HMV will be in profit this year, just months after the chain threatened to collapse.

Well, who said physical media stores were dead? Last Christmas it certainly looked that way, with the news that HMV had fallen into administration for the second time in under a decade. In the words of the staff at my local branch, it looked like curtains for the chain, which is edging towards its 100th birthday.

But then in stepped Canadian firm Sunrise, which snapped up the chain. It oversaw a closure of over 20 stores around the country, but managed to keep over 100 of them open. Some were on a knife-edge, and required renegotiation of rents with landlords. Furthermore, Sunrise then invested in catalogue vinyl, pulling back a little on the space afforded to physical film media.

Yet it’s worked. As per The Raygun’s industry newsletter, HMV head honcho Doug Putman gave a presentation in London last week. He told the crowd that “we’re in a much better financial position than we were. There’s no debt, no bank financing, no line of credit, we do everything ourselves. From a financial perspective we’re doing very well. We will be profitable this year”.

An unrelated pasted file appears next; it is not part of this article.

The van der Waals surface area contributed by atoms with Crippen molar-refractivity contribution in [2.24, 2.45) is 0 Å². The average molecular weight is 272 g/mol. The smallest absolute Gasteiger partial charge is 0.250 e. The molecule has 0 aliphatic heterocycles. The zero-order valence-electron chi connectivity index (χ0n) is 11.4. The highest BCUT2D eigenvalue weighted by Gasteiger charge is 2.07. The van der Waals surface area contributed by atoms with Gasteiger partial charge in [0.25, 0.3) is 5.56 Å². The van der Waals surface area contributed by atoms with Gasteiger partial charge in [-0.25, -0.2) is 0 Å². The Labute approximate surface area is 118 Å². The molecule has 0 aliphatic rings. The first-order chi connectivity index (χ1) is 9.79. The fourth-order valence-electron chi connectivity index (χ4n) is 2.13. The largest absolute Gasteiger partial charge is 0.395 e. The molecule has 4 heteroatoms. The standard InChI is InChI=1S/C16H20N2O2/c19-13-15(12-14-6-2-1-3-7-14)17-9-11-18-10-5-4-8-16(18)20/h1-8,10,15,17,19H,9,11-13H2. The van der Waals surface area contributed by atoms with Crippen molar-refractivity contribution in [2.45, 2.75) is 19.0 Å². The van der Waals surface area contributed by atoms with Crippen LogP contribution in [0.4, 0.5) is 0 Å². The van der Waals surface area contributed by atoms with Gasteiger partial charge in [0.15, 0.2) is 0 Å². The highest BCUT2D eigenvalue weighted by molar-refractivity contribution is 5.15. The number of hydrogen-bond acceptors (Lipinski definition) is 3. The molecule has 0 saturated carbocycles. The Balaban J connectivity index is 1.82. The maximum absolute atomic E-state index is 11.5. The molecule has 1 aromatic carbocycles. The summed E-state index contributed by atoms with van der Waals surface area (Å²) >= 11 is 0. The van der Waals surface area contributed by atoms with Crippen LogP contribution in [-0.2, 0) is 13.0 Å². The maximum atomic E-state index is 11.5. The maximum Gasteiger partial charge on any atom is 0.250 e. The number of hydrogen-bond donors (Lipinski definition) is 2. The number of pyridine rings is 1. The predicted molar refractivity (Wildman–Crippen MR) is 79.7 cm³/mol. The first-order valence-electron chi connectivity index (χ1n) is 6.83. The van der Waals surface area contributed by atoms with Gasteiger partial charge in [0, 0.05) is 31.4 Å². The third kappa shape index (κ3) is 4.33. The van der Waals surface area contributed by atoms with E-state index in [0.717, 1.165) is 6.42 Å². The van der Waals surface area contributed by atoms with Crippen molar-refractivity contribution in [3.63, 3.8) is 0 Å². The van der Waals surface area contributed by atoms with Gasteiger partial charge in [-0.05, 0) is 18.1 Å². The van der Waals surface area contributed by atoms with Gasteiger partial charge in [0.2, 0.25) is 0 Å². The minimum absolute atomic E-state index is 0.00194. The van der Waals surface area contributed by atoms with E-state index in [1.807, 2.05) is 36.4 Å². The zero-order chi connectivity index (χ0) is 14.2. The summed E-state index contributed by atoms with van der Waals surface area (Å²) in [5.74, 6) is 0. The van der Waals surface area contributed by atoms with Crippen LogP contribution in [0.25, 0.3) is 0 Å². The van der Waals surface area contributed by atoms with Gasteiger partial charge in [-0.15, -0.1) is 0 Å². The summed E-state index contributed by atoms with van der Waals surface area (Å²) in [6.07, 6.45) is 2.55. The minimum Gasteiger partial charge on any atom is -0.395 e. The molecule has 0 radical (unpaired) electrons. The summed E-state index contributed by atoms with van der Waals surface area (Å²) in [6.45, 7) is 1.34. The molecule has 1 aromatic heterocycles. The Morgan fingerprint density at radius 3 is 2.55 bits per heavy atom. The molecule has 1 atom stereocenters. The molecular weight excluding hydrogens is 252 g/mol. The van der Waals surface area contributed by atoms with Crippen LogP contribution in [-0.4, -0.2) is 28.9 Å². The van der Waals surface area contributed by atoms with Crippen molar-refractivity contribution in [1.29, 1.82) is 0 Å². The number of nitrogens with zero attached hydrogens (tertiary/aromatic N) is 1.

Sunrise has invested £1m in the stores too, and recently announced planned to open Europe’s biggest entertainment store in Birmingham. You can read more about that here.

As for where movies and TV fit into the HMV pie chart, it’s anticipated that DVD and Blu-ray will account for around 3% to 40% of its business. That’s the biggest individual sector by far, and music to many physical media fans’ ears.

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